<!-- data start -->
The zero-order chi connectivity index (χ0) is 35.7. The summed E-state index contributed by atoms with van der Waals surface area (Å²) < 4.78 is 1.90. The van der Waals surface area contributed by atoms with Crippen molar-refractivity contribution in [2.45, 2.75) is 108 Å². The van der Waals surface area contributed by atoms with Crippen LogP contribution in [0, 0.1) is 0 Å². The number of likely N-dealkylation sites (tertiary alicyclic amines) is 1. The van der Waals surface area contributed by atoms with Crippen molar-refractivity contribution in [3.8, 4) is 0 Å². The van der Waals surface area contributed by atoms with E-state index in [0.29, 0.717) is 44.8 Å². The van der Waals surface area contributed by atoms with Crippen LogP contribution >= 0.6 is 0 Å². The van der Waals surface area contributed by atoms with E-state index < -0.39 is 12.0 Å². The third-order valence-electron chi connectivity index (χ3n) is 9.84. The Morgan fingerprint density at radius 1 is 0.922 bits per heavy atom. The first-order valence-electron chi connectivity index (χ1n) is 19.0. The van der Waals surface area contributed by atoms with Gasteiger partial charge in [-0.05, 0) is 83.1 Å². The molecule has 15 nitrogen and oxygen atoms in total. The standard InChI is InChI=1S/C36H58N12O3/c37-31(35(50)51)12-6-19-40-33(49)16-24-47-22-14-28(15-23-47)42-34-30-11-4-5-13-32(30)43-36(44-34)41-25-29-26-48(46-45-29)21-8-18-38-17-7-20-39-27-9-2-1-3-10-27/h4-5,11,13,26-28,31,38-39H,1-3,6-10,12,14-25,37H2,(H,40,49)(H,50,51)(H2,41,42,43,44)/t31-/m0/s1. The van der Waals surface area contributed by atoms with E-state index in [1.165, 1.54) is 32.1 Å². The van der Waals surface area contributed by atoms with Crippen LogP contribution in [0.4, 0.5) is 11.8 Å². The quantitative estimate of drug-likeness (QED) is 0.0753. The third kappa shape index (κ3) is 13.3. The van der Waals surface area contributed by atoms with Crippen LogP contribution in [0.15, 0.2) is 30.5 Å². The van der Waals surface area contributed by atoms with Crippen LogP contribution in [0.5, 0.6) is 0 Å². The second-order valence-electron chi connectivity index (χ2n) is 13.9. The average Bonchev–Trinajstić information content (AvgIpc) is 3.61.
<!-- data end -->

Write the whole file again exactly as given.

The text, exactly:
The zero-order chi connectivity index (χ0) is 35.7. The summed E-state index contributed by atoms with van der Waals surface area (Å²) < 4.78 is 1.90. The van der Waals surface area contributed by atoms with Crippen molar-refractivity contribution in [2.45, 2.75) is 108 Å². The van der Waals surface area contributed by atoms with Crippen LogP contribution in [0, 0.1) is 0 Å². The number of likely N-dealkylation sites (tertiary alicyclic amines) is 1. The van der Waals surface area contributed by atoms with Crippen molar-refractivity contribution in [3.8, 4) is 0 Å². The van der Waals surface area contributed by atoms with E-state index in [0.29, 0.717) is 44.8 Å². The van der Waals surface area contributed by atoms with Crippen LogP contribution >= 0.6 is 0 Å². The van der Waals surface area contributed by atoms with E-state index < -0.39 is 12.0 Å². The third-order valence-electron chi connectivity index (χ3n) is 9.84. The Morgan fingerprint density at radius 1 is 0.922 bits per heavy atom. The first-order valence-electron chi connectivity index (χ1n) is 19.0. The van der Waals surface area contributed by atoms with Gasteiger partial charge in [-0.05, 0) is 83.1 Å². The molecule has 15 nitrogen and oxygen atoms in total. The standard InChI is InChI=1S/C36H58N12O3/c37-31(35(50)51)12-6-19-40-33(49)16-24-47-22-14-28(15-23-47)42-34-30-11-4-5-13-32(30)43-36(44-34)41-25-29-26-48(46-45-29)21-8-18-38-17-7-20-39-27-9-2-1-3-10-27/h4-5,11,13,26-28,31,38-39H,1-3,6-10,12,14-25,37H2,(H,40,49)(H,50,51)(H2,41,42,43,44)/t31-/m0/s1. The van der Waals surface area contributed by atoms with E-state index in [1.165, 1.54) is 32.1 Å². The van der Waals surface area contributed by atoms with Crippen LogP contribution in [0.4, 0.5) is 11.8 Å². The quantitative estimate of drug-likeness (QED) is 0.0753. The third kappa shape index (κ3) is 13.3. The van der Waals surface area contributed by atoms with Crippen LogP contribution in [0.15, 0.2) is 30.5 Å². The van der Waals surface area contributed by atoms with Crippen LogP contribution in [0.5, 0.6) is 0 Å². The second-order valence-electron chi connectivity index (χ2n) is 13.9. The average Bonchev–Trinajstić information content (AvgIpc) is 3.61.